The proposal's second financing option recommends leasing the HSR infrastructure to private investors as a concession contract. Under a concession contract, the public sector retains ownership of the rail infrastructure, but leases it out to a private investor, who pays a one-time fee for the right to control and collect revenue over a certain period of time (e.g. 10 years). Like an infrastructure bank, concession contracts have worked well in European countries, most notably the U.K., where the high-speed rail infrastructure is controlled by a private investor. As time elapses, the government can perform additional concessions, thereby collecting additional revenue to invest in the infrastructure or to defray the initial capital investment. According to the proposal, a concession contract model could cover up to 35% of the total project expenses by 2065.
Overall, the proposal's recommendations are very encouraging. By basing their recommendations on successful models in Europe and building off of existing programs in the U.S., their financing proposals are realistic and practical. We already know that the government will not hand the Northeast a $100 billion check with no strings attached. In July, Rep. John Mica (R-FL), Chairman of the House Transportation & Infrastructure Committee, indicated that he wants HSR to proceed in the Northeast, but that any HSR project will have to include a mix of private and public dollars. In this regard, the PennDesign proposal is right on the mark.
The financing recommendations are particularly strong because they are not overly prescriptive. The truth is that decision-makers will ultimately embrace a financing strategy ultimately that reflects political goals just as much as financial realities. If Congress is not willing to make grants, for example, then a financing package will have to rely more heavily on public financing. By offering a range of financing options, the proposal makes clear that there is no single way to successfully finance HSR. Instead, U.S. decision-makers can mix and match the financing strategies that best fit with our current financial and political framework.
New Institutions for HSR
The proposal also takes on a challenge that is less visible than financing, but potentially even more important. The PennDesign report recognizes that the current institutional system governing rail infrastructure in the Northeast is inadequate. Currently, the NEC infrastructure is managed by multiple owners, which creates delays and conflicts among operators, and each state tends to prioritize investments in commuter rail over intercity service. And while these issues could be overcome, the proposal argues that the current institutional framework is too weak for the nine major governments along the NEC to cooperate and make major investments.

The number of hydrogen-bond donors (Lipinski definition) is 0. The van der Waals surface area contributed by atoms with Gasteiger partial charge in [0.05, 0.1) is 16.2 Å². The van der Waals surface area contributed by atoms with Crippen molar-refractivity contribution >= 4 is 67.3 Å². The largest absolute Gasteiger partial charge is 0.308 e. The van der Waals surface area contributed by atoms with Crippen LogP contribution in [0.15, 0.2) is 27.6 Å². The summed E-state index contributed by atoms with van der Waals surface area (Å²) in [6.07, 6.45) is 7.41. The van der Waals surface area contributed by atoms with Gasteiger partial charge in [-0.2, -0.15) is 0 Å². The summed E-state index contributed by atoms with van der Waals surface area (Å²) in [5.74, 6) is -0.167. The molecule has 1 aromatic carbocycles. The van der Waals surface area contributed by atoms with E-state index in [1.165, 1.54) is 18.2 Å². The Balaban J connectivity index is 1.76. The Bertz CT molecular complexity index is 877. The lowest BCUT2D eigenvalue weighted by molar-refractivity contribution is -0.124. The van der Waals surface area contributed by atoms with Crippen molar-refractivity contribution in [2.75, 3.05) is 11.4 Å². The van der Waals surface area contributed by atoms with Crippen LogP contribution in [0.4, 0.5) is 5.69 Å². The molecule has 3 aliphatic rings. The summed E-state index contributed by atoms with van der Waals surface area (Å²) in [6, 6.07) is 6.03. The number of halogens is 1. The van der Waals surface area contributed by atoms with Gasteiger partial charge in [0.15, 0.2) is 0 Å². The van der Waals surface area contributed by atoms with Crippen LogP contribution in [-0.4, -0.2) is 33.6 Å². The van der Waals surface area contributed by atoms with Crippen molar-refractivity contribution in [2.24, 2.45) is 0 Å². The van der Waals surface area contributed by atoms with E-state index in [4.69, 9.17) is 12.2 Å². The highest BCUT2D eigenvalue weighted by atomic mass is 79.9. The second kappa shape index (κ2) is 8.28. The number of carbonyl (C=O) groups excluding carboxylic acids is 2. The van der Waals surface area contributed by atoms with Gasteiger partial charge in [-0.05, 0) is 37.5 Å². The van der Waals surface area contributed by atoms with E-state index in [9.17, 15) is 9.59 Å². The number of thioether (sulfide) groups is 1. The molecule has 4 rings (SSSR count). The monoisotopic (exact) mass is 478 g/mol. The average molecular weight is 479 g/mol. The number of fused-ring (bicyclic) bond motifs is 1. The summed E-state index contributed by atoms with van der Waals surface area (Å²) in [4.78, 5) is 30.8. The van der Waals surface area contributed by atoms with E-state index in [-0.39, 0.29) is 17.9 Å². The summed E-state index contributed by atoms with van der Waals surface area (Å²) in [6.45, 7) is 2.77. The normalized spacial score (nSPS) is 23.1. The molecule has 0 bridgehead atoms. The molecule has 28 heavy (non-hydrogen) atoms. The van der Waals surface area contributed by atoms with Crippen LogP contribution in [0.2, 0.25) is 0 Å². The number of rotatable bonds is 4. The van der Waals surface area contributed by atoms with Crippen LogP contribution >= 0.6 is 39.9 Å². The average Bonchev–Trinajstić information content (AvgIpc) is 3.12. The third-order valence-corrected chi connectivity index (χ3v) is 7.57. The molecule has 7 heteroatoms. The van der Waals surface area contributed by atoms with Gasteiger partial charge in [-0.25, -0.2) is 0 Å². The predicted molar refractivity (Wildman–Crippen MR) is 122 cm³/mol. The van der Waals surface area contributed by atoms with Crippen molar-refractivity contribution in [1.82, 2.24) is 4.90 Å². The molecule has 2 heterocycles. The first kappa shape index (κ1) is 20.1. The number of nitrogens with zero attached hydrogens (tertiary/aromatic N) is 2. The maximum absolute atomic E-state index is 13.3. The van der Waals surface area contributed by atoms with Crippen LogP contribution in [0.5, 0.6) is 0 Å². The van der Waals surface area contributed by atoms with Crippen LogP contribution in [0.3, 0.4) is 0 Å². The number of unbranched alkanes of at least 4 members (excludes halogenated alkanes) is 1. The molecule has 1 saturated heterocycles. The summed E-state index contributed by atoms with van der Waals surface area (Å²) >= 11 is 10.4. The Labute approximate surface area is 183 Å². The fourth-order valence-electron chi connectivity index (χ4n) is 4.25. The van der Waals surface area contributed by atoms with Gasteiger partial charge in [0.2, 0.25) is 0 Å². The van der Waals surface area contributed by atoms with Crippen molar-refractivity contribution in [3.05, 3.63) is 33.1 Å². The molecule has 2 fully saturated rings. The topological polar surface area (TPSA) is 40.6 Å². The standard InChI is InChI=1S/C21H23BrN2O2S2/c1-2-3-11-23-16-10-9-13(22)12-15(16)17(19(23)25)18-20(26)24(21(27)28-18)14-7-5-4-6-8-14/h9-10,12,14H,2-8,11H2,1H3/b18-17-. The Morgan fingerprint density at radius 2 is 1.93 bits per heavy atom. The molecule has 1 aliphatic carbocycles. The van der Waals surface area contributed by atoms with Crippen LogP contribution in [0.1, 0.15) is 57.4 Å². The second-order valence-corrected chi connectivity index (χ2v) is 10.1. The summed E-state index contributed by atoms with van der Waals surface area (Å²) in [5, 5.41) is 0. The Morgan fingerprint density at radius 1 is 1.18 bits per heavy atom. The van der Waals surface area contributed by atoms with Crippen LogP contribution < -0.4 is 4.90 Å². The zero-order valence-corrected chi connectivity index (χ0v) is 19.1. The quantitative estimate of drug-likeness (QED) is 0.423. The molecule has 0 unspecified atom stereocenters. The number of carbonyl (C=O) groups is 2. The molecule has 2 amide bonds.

To solve these problems, the proposal takes its cues from successful examples in Europe. Specifically, the proposal recommends separating infrastructure operations from rail operations and creating a new public-benefit corporation (PBC) that would manage the high-speed rail infrastructure. This PBC, which they dub, "NECSA - the Northeast Corridor Systems Authority," would represent the major governments on the line and would be responsible for constructing and managing the high-speed rail infrastructure. NECSA would not, however, run any high-speed rail trains, but would be responsible for contracting with operators to run service. Under this model, a corporation like Amtrak could continue to run on the NEC, but would no longer own the infrastructure or be responsible for its maintenance.
According to the proposal, there are two main benefits to separating infrastructure from rail operations. The first benefit is that it provides a reliable source of revenue. Under this model, each rail operator pays an access fee to the infrastructure manager, based on its proportional use of the system. While rail operators can make a profit from ticket revenue, the infrastructure manager maintains a source of revenue to perform maintenance or to pay off capital expenses. The second benefit is that the infrastructure manager serves as a neutral dispatcher, which more effectively optimizes rail operations. Right now, train movements on the NEC are subject to the various owners of the line. During the morning rush, for example, multiple commuter trains may be delayed to minimize the delay of a single Amtrak train. A neutral dispatcher, however, can ensure that everyone has equal access to infrastructure and minimize delays for all riders.